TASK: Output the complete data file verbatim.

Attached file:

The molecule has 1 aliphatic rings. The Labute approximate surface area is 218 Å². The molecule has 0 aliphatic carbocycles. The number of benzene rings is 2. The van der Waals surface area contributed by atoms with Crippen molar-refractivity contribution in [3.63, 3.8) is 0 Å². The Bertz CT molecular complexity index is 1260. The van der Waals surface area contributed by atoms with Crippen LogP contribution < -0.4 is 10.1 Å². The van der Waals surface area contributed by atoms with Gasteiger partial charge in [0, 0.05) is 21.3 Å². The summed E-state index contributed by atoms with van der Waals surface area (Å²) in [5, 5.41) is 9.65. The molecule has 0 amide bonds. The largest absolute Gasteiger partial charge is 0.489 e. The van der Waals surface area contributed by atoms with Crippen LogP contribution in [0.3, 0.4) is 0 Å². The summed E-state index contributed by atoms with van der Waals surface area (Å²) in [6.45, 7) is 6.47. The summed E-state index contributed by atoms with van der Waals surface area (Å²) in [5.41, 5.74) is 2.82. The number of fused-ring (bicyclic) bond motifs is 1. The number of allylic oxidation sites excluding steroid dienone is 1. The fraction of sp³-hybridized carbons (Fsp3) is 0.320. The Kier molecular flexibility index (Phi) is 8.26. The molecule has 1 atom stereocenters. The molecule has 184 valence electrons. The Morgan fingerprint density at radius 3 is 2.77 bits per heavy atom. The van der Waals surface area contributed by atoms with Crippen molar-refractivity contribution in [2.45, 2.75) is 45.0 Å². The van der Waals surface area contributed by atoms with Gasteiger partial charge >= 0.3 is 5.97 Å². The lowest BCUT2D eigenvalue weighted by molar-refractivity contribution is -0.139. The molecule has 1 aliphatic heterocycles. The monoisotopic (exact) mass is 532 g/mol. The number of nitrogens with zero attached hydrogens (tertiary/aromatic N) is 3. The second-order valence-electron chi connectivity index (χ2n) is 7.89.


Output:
The molecule has 1 aliphatic rings. The Labute approximate surface area is 218 Å². The molecule has 0 aliphatic carbocycles. The number of benzene rings is 2. The van der Waals surface area contributed by atoms with Crippen molar-refractivity contribution in [3.63, 3.8) is 0 Å². The Bertz CT molecular complexity index is 1260. The van der Waals surface area contributed by atoms with Crippen LogP contribution < -0.4 is 10.1 Å². The van der Waals surface area contributed by atoms with Gasteiger partial charge in [0, 0.05) is 21.3 Å². The summed E-state index contributed by atoms with van der Waals surface area (Å²) in [5, 5.41) is 9.65. The molecule has 0 amide bonds. The largest absolute Gasteiger partial charge is 0.489 e. The van der Waals surface area contributed by atoms with Crippen LogP contribution in [0.3, 0.4) is 0 Å². The summed E-state index contributed by atoms with van der Waals surface area (Å²) in [6.45, 7) is 6.47. The summed E-state index contributed by atoms with van der Waals surface area (Å²) in [5.41, 5.74) is 2.82. The number of fused-ring (bicyclic) bond motifs is 1. The number of allylic oxidation sites excluding steroid dienone is 1. The fraction of sp³-hybridized carbons (Fsp3) is 0.320. The Kier molecular flexibility index (Phi) is 8.26. The molecule has 1 atom stereocenters. The molecule has 184 valence electrons. The Morgan fingerprint density at radius 3 is 2.77 bits per heavy atom. The van der Waals surface area contributed by atoms with Crippen molar-refractivity contribution in [2.45, 2.75) is 45.0 Å². The van der Waals surface area contributed by atoms with Gasteiger partial charge >= 0.3 is 5.97 Å². The lowest BCUT2D eigenvalue weighted by molar-refractivity contribution is -0.139. The molecule has 1 aliphatic heterocycles. The monoisotopic (exact) mass is 532 g/mol. The number of nitrogens with zero attached hydrogens (tertiary/aromatic N) is 3. The second-order valence-electron chi connectivity index (χ2n) is 7.89.